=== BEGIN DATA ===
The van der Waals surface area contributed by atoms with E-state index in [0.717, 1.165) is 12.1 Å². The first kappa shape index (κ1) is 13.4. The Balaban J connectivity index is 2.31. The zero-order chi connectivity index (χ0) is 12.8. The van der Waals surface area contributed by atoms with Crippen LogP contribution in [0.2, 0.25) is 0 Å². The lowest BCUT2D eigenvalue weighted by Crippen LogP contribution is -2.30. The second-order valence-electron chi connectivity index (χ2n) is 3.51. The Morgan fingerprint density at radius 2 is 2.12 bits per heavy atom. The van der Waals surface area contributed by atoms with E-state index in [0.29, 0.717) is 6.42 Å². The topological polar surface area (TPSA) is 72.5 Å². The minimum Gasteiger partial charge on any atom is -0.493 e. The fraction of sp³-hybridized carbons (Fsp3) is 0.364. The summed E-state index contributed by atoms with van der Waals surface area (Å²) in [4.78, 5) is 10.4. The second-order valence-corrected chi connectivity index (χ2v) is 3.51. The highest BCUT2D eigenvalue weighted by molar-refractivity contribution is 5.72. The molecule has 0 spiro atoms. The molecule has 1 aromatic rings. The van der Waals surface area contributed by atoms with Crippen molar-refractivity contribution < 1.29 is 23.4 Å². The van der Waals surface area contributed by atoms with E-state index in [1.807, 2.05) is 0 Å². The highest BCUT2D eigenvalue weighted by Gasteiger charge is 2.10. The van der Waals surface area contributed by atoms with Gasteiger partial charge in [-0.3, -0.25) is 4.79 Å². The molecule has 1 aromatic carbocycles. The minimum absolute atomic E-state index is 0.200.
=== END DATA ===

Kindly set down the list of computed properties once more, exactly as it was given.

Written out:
The van der Waals surface area contributed by atoms with E-state index in [0.717, 1.165) is 12.1 Å². The first kappa shape index (κ1) is 13.4. The Balaban J connectivity index is 2.31. The zero-order chi connectivity index (χ0) is 12.8. The van der Waals surface area contributed by atoms with Crippen LogP contribution in [0.2, 0.25) is 0 Å². The lowest BCUT2D eigenvalue weighted by Crippen LogP contribution is -2.30. The second-order valence-electron chi connectivity index (χ2n) is 3.51. The Morgan fingerprint density at radius 2 is 2.12 bits per heavy atom. The van der Waals surface area contributed by atoms with E-state index in [0.29, 0.717) is 6.42 Å². The topological polar surface area (TPSA) is 72.5 Å². The minimum Gasteiger partial charge on any atom is -0.493 e. The fraction of sp³-hybridized carbons (Fsp3) is 0.364. The summed E-state index contributed by atoms with van der Waals surface area (Å²) in [4.78, 5) is 10.4. The second-order valence-corrected chi connectivity index (χ2v) is 3.51. The highest BCUT2D eigenvalue weighted by molar-refractivity contribution is 5.72. The molecule has 0 spiro atoms. The molecule has 1 aromatic rings. The van der Waals surface area contributed by atoms with Crippen molar-refractivity contribution < 1.29 is 23.4 Å². The van der Waals surface area contributed by atoms with E-state index in [1.807, 2.05) is 0 Å². The highest BCUT2D eigenvalue weighted by Gasteiger charge is 2.10. The van der Waals surface area contributed by atoms with Gasteiger partial charge in [-0.3, -0.25) is 4.79 Å². The molecule has 1 aromatic carbocycles. The minimum absolute atomic E-state index is 0.200.